The gods do not subtract from an allotted lifespan the hours spent fishing

There is hardly any human activity more restorative, calming, comforting and just plain relaxing than a day on the water attempting to convince a fish to bite your line.
    Lots of popular recreational activities offer competition, strenuous exercise, adrenaline surges and challenge. Fishing promises quiet contemplation, fine scenery and communion with nature — with the outside chance of scoring a healthy meal.
    It is not a particularly strenuous sport. Other than casting out your bait or lure, most of your time and attention is spent waiting for the fish to decide whether or not to eat it. That pretty much puts any pressure for success directly in the hands — or fins — of the fish, leaving your mind free to wander.
    Search the word fishing online, and you’ll get over a half-billion hits. The next most popular sport, golfing, scores scarcely five percent of that number. Not bad for a game that simply requires at its most basic, a pole, some string, a hook and a worm and a good-looking piece of water.
    Children take to fishing like few other activities, which is proof positive of its basically pure and simple nature. Older men revel in its intricacies and total absorption of the self. As the novelist Thomas McGuane said, “Angling is extremely time consuming. That’s sort of the whole point.”
    I have devoted a great portion of my life to chasing fish and have never regretted a single moment. In fact, I’m a firm believer in the adage, You can never fish too much; it just can’t be done.
    One of America’s favorite sons, the author and naturalist Henry David Thoreau, is often credited with saying, “Many men go fishing their whole lives without ever realizing that it isn’t the fish they are after.” That may be the reason that the sport is so consuming and restive. It gives opportunity for philosophical reflection without the actual decision to indulge in such highbrow activity.
    I’ve never slept better than after a day on the water; that alone is an important thing in this fast-paced civilization that we’ve created. Now more than ever, our health and well-being depend on finding ways to relax and take in life.
    The secret of a happy and content life: The best time to go fishing is whenever you can.

A healthy garden for a healthy life

Gardening is the most popular of all hobbies, and for good reason. Gardening gives you hours of relaxation and great satisfaction. It is good exercise. It forces you to go outside, bringing you closer to nature. It can be enjoyed by all ages. Getting children interested in gardening can have life-long consequences. On the other hand, you are never too old to start.
    Dorothy Frances Gurney, a poet of the late 19th and early 20th centuries, says it all in God’s Garden:
    The kiss of the sun for pardon;
    The song of the birds for mirth;
    One is nearer God’s heart in the garden;
    Than anywhere else on earth.
     In Maryland, ornamental horticulture is the second largest agriculture income-producing industry. In the U.S., it ranks third. Its popularity increases as we learn more about horticultural therapy and the benefits gained from eating fresh fruits and vegetables, especially growing your own. Organic gardening has also attracted many into the field.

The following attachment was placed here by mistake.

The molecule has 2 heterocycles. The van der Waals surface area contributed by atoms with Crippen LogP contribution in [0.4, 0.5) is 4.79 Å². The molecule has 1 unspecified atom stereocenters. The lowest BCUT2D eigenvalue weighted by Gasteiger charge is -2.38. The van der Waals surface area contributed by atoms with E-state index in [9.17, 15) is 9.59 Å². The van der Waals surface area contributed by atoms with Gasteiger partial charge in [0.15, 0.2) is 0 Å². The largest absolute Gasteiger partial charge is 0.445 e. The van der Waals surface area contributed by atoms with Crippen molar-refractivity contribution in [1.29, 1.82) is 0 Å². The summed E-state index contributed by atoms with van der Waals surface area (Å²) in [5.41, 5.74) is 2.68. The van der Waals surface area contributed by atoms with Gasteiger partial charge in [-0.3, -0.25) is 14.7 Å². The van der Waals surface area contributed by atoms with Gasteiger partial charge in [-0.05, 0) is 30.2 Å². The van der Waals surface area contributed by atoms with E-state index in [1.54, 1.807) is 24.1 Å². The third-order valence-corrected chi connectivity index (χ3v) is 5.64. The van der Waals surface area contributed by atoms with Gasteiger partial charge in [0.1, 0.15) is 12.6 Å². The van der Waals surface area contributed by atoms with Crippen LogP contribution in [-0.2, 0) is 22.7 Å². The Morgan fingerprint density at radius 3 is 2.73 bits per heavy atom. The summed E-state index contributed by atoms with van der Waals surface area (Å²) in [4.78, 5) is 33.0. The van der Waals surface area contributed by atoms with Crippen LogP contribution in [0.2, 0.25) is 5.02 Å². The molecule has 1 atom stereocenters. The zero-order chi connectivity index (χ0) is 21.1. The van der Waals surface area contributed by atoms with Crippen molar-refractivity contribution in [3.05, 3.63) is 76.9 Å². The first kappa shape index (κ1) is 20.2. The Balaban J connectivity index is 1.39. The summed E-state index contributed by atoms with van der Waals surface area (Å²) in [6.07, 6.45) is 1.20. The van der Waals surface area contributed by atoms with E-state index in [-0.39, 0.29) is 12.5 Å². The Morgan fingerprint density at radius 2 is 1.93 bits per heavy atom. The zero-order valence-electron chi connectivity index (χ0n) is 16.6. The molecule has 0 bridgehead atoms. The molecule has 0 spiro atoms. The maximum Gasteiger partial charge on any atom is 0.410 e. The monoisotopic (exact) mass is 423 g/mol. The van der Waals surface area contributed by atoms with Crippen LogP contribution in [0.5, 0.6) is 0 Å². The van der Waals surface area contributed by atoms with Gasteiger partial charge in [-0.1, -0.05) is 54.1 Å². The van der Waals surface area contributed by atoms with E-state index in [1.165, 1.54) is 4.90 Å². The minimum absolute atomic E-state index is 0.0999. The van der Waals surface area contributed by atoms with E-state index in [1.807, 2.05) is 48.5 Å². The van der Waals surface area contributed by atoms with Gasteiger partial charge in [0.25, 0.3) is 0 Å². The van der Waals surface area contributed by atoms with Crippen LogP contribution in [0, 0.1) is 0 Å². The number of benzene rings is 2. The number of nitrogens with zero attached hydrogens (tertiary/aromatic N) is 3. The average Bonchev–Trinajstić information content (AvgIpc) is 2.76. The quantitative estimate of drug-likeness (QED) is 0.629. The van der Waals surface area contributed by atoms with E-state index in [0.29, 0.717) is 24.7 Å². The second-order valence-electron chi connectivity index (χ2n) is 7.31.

Gardens can range in scope from a few potted plants to flowers and herbs to vegetable gardens to an entire landscape. Whatever it’s size, your garden — and satisfaction — will thrive if you recognize that gardening is a science. Many problems can be avoided by following proven practices and by applying the knowledge gained by controlled scientific studies.
    As you imagine your garden over winter, keep a few of those proven practices in mind. Vegetables, fruits, many annual flowers and ornamentals want sun, so locate your garden where it will receive full sun. Nothing — not fertilizers, compost nor pruning practices — can substitute for full rays from the sun.
    Consider your soil, as well. Very few horticultural plants can grow in poorly drained soils. Acid or very alkaline soils are also factors, as many species have very particular preferences.
    Nutrition is as important to the success of growing plants as a proper diet is for our wellbeing. The benefits of organic matter not only include nutrients but also improved soil potential. Chemical fertilizers cannot always substitute equal benefits.


Ask The Bay Gardener your questions at DR.FRGouin@gmail.com. Please include your name and address.

Turns out the jolly old elf is a ­gardener himself

T’was the night before Christmas and all through the yard
The branches were bare and the ground frozen hard.

The roses were dormant and mulched all around;
To protect them from damage if frost heaves the ground.

The perennials were nestled all snug in their beds
While visions of compost danced in their heads.

The new-planted shrubs had been soaked by the hose
To settle their roots for the long ­winter’s doze.

And out on the lawn, the new fallen snow
Protected the roots of the grasses below.

When what to my wondering eyes should appear
But a truck full of gifts, and all ­gardening gear.

Saint Nick was the driver — the jolly old elf —
And he winked as he said, “I’m a ­gardener myself.

I’ve brought Wilt-Pruf, Rootone and gibberellin, too —
Father can try them and see what they do.

To help with the weeding I’ve brought a Weed-Bandit
And to battle the bugs a floating blanket.

To seed your new lawn, I’ve a patented sower.
In case it should grow, here’s a new power mower.

For seed-planting days, I’ve a trowel and a dibble
And a role of mesh wire if the rabbits should nibble.

For the feminine gardener, some gadgets she loves
Plant stakes, a sprinkler and waterproof gloves.

A fungus agent for her compost pit
And for pH detecting, a soil-testing kit.

With these colorful flagstones, lay a new garden path
For the kids to enjoy, a bird feeder and bath.

And last but not least, some well-rotted manure.
A green Christmas year round these gifts will ensure.”

Then jolly St. Nick, having emptied his load,
Started his truck and took to the road.

And I heard him exclaim through the motor’s loud hum;
“Merry Christmas to all, and to all a green thumb.”

–An anonymous gardener’s  take on Clement Clarke Moore’s 1823 classic